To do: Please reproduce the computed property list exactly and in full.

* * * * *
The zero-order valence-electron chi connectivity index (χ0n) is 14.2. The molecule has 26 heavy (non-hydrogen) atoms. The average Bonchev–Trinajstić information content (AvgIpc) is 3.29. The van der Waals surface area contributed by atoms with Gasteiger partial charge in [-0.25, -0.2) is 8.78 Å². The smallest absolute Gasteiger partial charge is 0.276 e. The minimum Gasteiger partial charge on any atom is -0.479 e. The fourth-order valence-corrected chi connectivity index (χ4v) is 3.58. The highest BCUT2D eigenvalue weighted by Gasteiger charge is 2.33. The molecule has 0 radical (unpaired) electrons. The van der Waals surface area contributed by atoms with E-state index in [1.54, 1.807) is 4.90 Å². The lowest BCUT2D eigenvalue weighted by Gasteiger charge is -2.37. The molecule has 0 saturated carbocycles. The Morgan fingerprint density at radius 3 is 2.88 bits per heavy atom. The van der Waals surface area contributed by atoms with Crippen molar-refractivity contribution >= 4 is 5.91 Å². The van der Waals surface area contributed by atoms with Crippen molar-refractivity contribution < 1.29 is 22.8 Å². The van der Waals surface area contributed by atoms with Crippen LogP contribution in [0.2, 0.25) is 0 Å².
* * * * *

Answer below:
The zero-order valence-electron chi connectivity index (χ0n) is 14.2. The molecule has 26 heavy (non-hydrogen) atoms. The average Bonchev–Trinajstić information content (AvgIpc) is 3.29. The van der Waals surface area contributed by atoms with Gasteiger partial charge in [-0.25, -0.2) is 8.78 Å². The smallest absolute Gasteiger partial charge is 0.276 e. The minimum Gasteiger partial charge on any atom is -0.479 e. The fourth-order valence-corrected chi connectivity index (χ4v) is 3.58. The highest BCUT2D eigenvalue weighted by Gasteiger charge is 2.33. The molecule has 0 radical (unpaired) electrons. The van der Waals surface area contributed by atoms with E-state index in [1.54, 1.807) is 4.90 Å². The lowest BCUT2D eigenvalue weighted by Gasteiger charge is -2.37. The molecule has 0 saturated carbocycles. The Morgan fingerprint density at radius 3 is 2.88 bits per heavy atom. The van der Waals surface area contributed by atoms with Crippen molar-refractivity contribution >= 4 is 5.91 Å². The van der Waals surface area contributed by atoms with Crippen molar-refractivity contribution < 1.29 is 22.8 Å². The van der Waals surface area contributed by atoms with Crippen LogP contribution in [0.2, 0.25) is 0 Å².